Break the design rules
July 30, 2019
If space is a precious resource, how do you decide if going against a traditional design layout is beneficial? I’m sure we have all seen how a couple small tweaks to a wall, kitchen configuration and bath layout makes a world of difference. But how unconventional are you willing to go? Or should you go?
The way we live is evolving, and I feel you can, and should, break some rules. One of the first things I ask a new client is, “what do you love about your house?” and “what is it you wish worked better?” This helps me understand what is important to you.
A popular pain point is the formal dining room. Three different clients had this exact question but different needs resulted in different solutions. Client A explained that while they like the back of their house, they hardly use the front formal dining / livingroom spaces. In this case, adding walls to create an office in the dining room and transforming the living room to a cozy fireplace room was the answer! Yes, we deleted a formal dining room and added an office because it was what they needed. In client B’s house they absolutely love their open floor plan and high ceilings but never use their dining room due to it being closed off from the rest of the house. Keeping the dining room was important, so we created an extra large doorway on a wall that connected to the kitchen. Client C wanted a upscale hangout spot for their teenagers on the first floor, so we added walls and converted the dining space into the coolest rec room with barn doors!
What about the bathtub vs. shower dilemma? While I’m not a bathtub person (I get bored sitting there and can always be thinking of something I need to be doing), I understand the need to have at least one. Current trends are showing an increased desire to rip out the tub in favor of a shower, with half of the home buyers saying they would consider buying a home without a tub at all! What have you got to lose? If you do replace the tube, make sure it ha all you need for your family. A higher side will hold more water but might feel like a hurdle for an elderly parent.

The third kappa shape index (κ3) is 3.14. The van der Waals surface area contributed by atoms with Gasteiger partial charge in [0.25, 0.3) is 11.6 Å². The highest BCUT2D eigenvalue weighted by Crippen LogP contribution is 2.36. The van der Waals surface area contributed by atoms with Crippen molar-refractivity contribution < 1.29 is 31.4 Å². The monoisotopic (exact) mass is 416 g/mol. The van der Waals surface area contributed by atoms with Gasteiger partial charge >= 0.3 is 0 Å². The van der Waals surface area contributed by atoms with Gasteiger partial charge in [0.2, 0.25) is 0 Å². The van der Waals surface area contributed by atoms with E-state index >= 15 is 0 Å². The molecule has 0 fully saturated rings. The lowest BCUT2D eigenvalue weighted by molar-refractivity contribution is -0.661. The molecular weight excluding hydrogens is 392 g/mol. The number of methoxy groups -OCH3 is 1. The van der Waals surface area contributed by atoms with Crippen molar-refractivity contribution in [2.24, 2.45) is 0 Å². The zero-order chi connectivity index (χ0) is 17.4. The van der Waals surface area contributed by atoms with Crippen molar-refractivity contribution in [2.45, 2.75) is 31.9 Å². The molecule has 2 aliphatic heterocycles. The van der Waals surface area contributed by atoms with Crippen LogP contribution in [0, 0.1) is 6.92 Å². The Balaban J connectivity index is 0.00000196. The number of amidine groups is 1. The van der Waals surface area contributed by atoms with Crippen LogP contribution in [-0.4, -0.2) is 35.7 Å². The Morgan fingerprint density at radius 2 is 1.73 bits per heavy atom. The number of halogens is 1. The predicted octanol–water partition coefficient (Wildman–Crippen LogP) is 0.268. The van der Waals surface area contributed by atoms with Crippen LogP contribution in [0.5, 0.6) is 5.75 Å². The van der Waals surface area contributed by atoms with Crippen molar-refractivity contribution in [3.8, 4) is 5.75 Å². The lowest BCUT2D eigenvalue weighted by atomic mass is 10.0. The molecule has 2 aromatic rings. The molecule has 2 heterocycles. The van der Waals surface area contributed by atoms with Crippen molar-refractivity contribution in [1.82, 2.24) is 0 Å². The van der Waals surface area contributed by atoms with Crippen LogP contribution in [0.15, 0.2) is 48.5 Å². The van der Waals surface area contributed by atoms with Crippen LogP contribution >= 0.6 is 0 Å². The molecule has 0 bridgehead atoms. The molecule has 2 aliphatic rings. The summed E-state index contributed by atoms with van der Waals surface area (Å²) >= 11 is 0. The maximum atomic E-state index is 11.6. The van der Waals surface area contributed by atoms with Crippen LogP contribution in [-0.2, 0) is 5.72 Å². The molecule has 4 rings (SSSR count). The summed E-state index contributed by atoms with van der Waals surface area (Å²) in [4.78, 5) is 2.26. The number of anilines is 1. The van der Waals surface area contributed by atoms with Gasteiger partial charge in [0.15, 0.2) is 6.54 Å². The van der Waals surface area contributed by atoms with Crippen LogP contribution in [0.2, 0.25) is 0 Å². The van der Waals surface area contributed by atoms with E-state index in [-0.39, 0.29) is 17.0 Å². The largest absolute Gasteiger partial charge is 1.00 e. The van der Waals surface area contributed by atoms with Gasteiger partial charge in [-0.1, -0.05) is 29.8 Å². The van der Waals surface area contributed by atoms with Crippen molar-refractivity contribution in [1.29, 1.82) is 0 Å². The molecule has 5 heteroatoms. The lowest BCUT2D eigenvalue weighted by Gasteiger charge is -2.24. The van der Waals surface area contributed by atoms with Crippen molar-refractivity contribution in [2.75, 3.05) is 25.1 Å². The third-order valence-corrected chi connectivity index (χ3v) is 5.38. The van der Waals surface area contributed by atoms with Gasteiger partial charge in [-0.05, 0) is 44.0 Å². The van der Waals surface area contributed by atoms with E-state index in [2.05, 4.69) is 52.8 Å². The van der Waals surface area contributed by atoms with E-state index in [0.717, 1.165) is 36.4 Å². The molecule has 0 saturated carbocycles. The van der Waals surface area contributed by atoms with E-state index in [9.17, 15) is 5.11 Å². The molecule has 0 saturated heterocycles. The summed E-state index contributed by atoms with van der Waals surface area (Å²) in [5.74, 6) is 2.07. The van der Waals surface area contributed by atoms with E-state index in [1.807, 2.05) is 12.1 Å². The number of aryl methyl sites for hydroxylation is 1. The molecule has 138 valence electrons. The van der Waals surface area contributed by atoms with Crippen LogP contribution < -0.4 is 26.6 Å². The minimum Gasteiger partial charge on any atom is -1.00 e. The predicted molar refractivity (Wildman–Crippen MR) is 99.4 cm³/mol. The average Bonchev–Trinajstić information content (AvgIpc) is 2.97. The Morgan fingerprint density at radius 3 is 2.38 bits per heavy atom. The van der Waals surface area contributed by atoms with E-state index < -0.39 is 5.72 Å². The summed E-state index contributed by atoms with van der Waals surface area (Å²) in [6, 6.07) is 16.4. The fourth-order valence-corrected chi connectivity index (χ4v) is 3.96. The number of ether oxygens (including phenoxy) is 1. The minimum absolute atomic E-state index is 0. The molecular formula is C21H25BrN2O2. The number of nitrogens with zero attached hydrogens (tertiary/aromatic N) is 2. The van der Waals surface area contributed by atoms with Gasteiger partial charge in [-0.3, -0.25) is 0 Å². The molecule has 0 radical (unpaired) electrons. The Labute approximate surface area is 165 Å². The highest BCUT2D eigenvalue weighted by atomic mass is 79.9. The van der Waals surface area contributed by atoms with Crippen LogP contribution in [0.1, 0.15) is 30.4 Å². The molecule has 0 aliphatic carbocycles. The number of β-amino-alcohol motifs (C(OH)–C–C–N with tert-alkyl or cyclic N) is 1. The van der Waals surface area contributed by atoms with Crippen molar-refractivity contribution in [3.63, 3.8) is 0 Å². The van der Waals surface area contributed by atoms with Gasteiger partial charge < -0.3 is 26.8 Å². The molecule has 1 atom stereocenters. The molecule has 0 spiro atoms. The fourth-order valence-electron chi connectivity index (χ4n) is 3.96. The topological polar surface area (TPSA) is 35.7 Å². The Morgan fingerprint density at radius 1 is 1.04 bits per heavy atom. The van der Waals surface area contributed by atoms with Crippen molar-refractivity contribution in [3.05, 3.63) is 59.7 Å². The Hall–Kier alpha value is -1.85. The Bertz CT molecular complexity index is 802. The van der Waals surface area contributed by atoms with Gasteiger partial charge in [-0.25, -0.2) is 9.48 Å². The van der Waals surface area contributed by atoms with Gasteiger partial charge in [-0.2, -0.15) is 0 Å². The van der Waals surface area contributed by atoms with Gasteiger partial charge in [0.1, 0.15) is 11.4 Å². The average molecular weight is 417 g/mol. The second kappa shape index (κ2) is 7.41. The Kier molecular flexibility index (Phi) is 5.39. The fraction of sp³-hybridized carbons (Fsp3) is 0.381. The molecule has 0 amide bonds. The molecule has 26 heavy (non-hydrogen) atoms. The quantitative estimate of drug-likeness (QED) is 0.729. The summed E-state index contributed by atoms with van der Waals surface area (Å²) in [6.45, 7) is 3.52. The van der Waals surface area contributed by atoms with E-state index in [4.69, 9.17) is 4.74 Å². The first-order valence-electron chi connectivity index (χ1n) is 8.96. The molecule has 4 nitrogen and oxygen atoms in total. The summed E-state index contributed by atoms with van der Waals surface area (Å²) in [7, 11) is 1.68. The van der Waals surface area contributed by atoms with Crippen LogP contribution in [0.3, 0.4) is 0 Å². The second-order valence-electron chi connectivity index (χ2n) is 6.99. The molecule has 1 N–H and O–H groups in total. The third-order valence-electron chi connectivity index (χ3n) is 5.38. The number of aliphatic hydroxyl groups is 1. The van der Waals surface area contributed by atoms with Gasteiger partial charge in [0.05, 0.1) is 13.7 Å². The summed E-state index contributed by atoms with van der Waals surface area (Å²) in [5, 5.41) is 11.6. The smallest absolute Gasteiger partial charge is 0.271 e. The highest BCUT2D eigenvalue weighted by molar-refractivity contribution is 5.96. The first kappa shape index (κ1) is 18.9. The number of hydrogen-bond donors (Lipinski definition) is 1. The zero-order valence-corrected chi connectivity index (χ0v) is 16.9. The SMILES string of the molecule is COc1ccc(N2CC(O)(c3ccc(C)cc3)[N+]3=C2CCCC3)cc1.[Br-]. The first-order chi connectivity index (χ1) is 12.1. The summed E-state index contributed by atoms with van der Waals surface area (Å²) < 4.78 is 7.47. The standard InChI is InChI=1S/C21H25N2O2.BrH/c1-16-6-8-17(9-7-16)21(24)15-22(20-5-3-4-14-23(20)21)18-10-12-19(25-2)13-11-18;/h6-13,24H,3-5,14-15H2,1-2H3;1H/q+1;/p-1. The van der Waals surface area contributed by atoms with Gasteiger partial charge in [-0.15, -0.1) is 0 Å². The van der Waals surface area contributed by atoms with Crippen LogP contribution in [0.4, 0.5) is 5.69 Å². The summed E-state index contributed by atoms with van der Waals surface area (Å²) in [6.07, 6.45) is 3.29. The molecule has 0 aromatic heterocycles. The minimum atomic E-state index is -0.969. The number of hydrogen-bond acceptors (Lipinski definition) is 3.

Then there is the kitchen island, which has been growing in size. I personally love a big island to accommodate a crowd. But some kitchen island footprints can swallow the breakfast nook completely! Do you really need to keep a table in the kitchen? If the new island can offer seating for your family, plus a couple guests, it’s probably not needed!
It’s 2019 and some of the older existing floorplans are begging for a change! As more technology is updated in home design it’s naturally going to become more ergonomic and intuitive. It also naturally phases out some home design features. Anyone have the big cut out drywall cove in their family rooms for older TVS? Wall mounted Flat TVs have made that feature useless. Or a desk in the kitchen? No one wants a clunky computer next to food prep. Or the dreaded plant shelf/ soffit as a dust collector. Some trends need to finally RIP.
Finally, it is possible to get carried away with extreme outside of the box ideas. Maybe it’s not the best idea to carpet the bathroom, slope a kitchen floor with a drain in the middle to hose it all down when you are done, or build dog kennels into your livingroom! There is a line between creative use of space and downright out-there design, but it’s important to consider how you want to use your space and don’t be afraid to go against the “one size fits all” mentality.